University thinks big to set up brains trust

A "renaissance-style" centre is being set up at a North university in a bid to bring some of the world's top thinkers to the region.

A "renaissance-style" centre is being set up at a North university in a bid to bring some of the world's top thinkers to the region.

Durham University is investing more than £1.5m into the Institute of Advanced Study to bring together Nobel Prize winners, public figures and world-class scholars to debate the big issues of the day.

The hope is that the centre - which is being housed at a refurbished hall in the shadow of Durham Cathedral - will make the university an intellectual powerhouse with a reputation to match the top colleges of America.

It will bring together academics from different subject areas to work on headline-grabbing research in the hope of boosting Durham's reputation on the international stage.

The centre was launched last night with a debate involving Durham chancellor Bill Bryson, journalist and author Peter Watson and the founding chairman of Newcastle's Centre for Life, Dr Matt Ridley.

The first year's programme - which is based around the theme of The Legacy of Charles Darwin - has seen academics from Britain, America, Canada and Germany being appointed.

Dr Bryson said: "I have always been fascinated by ideas and especially with their origins. I believe this new venture is a ripe breeding ground, not just for ideas, but for ideas that could change the world."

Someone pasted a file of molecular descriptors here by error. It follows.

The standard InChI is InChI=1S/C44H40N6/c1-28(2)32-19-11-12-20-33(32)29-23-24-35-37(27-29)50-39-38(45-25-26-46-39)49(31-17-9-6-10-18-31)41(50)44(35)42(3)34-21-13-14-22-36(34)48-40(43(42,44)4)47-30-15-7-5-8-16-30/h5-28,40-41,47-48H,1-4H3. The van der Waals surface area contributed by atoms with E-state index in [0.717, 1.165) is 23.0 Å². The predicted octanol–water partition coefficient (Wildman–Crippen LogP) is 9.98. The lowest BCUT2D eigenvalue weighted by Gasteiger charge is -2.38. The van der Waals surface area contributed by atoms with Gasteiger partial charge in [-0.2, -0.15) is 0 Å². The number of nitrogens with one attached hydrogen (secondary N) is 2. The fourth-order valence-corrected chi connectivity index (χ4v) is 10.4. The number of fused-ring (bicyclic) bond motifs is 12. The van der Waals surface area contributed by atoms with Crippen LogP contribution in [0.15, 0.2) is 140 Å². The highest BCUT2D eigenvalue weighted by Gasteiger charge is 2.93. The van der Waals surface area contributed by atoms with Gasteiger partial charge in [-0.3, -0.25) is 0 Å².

The Institute, which is based at Cosin's Hall, on Durham's Palace Green, will appoint 10 fellows from around the world to work for up to three months at a time on related research.

The centre's executive director Prof Ash Amin said: "There are institutes like this in places like Harvard or Princeton and that's what we're aspiring to.

"Their role is to provide resources for the cleverest people in the world and give them time to do work that really brings new knowledge to the world.

"We want people to leave here saying that they had a wonderful time in the North-East and have our name attached to some ground-breaking work.

"Durham already has a good reputation in Britain, but we want to be known internationally and the Institute is an attempt to enhance how we're known around the world."

The Institute - which has directors from Durham's geography, physics and English departments - will be putting on a series of high-profile public lectures to represent its work. Among those lined up to speak in the first year are Booker-prize winning author AS Byatt, Neil Shubin from University of Chicago and former British Academy vice-president Dame Gillian Beer.

The university will invest £250,000 a year in its running costs for the next four years and has also spent £400,000 on refurbishing Cosin's Hall. Another £150,000 per year will have to come from donations and charitable trusts.

Prof Amin said: "Today there are lots of brilliant people who know everything about one specific area, but many do not have time, energy or incentive to put it into the much bigger picture that has the capacity to bring positive change - the one that emerges when science meets art or when psychology encounters musicology for example.

"We believe that the Institute will act as just this kind of `meeting place for thought' that has the capacity to effect real change and develop new thinking on some of the big topics affecting the world today and in the future."


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